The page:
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Simon Long came to the United States from Bavaria, Germany, in 1846, associating himself immediately with the mercantile life of Wilkes-Barre as clerk in the store then conducted by his brother, Martin.
A year later he opened a store of his own on the north side of the Public Square. The first enterprise was sufficiently successful to insure his business future in Wilkes-Barre, and after a few years he relocated, to the west side of the square.
His third move was to the west side of South Main Street, and the fourth and last address, occupied by the firm, at Nos. 10 and 12 South Main Street, on the east side.
Simon Long continued actively in business for more than fifty years, and at the time of his death, December 11, 1901, at the age of seventy-six years, was widely known as the oldest merchant in Wilkes-Barre. The death of his wife Yetta Coons Long antedated his own nine years, her demise having occurred on February 19, 1892, at the age of sixty-six.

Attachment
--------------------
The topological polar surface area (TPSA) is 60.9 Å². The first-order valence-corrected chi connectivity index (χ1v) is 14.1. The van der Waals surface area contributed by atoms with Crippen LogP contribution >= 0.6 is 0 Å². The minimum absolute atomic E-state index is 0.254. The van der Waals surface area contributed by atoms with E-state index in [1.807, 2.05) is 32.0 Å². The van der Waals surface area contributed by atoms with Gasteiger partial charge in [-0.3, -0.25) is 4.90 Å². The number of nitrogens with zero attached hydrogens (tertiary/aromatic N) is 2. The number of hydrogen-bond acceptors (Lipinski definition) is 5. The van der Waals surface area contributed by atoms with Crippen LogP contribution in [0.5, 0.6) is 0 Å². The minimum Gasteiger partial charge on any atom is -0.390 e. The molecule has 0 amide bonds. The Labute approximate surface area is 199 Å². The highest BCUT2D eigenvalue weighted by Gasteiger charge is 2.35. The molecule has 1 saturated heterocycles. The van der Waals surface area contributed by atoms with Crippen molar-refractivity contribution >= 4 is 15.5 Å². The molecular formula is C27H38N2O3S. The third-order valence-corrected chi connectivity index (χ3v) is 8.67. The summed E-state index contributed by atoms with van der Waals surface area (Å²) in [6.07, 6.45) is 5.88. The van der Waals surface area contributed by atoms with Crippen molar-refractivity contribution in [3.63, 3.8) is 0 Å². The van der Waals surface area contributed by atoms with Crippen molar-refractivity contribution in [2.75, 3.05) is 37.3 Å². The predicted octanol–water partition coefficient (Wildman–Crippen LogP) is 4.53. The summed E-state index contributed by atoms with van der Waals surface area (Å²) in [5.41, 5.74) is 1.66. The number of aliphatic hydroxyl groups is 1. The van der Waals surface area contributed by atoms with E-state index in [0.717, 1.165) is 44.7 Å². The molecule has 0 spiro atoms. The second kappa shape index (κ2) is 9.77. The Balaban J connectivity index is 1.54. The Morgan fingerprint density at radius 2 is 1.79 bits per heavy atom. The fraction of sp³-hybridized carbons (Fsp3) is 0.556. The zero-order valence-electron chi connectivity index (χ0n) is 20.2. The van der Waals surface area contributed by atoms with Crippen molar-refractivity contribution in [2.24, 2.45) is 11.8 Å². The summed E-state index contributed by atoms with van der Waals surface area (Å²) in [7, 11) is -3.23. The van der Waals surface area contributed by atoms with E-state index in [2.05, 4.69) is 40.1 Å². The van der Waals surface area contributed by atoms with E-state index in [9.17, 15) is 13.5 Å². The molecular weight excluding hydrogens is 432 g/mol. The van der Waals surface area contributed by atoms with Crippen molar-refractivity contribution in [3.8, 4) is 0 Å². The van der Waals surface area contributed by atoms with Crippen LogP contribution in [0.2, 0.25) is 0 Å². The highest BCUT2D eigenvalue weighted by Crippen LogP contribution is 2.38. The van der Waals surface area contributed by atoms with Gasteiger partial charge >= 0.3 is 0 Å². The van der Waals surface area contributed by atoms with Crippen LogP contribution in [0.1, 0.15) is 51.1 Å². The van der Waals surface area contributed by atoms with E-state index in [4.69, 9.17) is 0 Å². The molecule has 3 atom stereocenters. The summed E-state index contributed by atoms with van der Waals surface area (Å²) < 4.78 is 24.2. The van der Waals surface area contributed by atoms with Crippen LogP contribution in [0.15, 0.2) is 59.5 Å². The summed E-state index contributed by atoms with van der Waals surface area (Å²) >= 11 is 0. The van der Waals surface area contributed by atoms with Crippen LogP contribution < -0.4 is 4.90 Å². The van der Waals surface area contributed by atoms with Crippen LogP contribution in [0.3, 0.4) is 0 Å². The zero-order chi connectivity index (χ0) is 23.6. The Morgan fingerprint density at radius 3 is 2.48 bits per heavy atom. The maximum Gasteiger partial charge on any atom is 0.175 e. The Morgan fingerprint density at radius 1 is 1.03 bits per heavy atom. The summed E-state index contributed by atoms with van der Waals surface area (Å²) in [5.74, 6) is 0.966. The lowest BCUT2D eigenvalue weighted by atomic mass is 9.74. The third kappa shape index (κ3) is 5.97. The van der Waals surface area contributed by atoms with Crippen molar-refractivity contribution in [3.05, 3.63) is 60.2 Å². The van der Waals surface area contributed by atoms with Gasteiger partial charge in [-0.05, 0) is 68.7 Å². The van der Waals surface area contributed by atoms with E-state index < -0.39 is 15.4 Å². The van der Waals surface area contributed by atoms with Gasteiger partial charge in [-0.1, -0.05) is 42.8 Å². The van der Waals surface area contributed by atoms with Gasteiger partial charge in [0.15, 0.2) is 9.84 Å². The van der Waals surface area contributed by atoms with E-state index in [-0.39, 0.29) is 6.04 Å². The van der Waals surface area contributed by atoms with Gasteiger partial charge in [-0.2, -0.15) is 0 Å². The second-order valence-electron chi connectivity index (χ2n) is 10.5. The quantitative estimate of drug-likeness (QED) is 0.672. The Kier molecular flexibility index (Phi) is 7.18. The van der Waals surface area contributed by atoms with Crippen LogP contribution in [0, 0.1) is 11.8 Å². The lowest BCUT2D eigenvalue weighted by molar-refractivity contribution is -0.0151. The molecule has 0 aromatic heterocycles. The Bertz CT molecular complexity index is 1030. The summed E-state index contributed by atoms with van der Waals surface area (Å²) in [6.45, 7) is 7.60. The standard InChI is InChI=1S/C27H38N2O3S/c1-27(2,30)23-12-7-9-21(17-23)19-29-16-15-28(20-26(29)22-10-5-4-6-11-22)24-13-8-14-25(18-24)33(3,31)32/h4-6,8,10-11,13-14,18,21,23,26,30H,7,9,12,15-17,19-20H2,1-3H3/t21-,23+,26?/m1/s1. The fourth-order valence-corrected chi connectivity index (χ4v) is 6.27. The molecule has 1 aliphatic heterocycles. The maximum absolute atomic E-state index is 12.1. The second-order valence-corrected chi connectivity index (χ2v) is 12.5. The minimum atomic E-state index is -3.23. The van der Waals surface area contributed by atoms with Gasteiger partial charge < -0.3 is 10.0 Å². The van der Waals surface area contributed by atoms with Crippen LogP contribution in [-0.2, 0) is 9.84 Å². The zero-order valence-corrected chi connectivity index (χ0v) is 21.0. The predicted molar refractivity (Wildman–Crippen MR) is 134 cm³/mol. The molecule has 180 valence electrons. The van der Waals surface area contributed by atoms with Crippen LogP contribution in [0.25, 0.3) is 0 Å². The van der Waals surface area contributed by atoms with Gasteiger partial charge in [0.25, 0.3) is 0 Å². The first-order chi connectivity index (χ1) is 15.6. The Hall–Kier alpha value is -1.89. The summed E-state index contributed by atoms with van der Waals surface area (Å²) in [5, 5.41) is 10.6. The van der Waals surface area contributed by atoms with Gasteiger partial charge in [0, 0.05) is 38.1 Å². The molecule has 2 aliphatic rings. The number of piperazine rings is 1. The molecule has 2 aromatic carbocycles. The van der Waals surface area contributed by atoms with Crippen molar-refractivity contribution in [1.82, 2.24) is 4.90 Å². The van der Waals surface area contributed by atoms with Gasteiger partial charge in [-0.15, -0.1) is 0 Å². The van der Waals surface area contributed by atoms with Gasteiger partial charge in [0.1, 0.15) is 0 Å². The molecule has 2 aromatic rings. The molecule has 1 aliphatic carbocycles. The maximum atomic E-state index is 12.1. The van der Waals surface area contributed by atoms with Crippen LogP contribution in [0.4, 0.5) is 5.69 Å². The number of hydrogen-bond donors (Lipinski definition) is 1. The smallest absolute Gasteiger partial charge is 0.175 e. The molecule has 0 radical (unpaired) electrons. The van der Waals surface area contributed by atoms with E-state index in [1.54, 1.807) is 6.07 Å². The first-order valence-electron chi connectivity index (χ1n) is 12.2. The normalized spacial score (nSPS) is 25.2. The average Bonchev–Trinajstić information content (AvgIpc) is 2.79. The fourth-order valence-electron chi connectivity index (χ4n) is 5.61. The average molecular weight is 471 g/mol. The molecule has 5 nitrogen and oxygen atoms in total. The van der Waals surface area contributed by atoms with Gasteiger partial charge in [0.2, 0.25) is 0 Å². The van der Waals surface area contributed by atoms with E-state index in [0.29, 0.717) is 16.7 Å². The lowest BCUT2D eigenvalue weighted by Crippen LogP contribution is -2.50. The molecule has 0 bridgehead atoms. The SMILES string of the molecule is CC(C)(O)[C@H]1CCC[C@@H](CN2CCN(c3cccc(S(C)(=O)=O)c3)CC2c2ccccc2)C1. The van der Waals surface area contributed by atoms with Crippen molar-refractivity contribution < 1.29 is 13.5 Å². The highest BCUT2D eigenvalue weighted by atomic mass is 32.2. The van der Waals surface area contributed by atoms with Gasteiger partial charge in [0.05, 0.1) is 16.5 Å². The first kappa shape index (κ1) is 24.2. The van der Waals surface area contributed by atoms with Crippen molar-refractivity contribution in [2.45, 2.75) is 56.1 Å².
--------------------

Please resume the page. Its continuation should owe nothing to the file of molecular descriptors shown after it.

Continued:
Simon Long was a dominant citizen in the city, and until death took a personal and active interest in all things directed toward the general good of the people; also, at the time of his death, he was the oldest member of Wilkes-Barre Lodge, No. 61, of the Free and Accepted Masons.
Mr. Long and his devoted wife were the parents of ten children, of whom nine reached maturity: Caroline, the wife of Simon Ulman, of Salisbury, Maryland; Edith, widow of Henry Schwarz of New York; Lena, wife of Isaac Ulman, of Salisbury, Maryland; Isaac S., a retired merchant of Wilkes-Barre; Charles; Hannah, wife of Joseph S. Coons of Joseph S. Coons and Company, department store, of Wilkes-Barre; Rosa, wife of Louis Schloss of Wilkes-Barre; Millard F; and Cosmar P.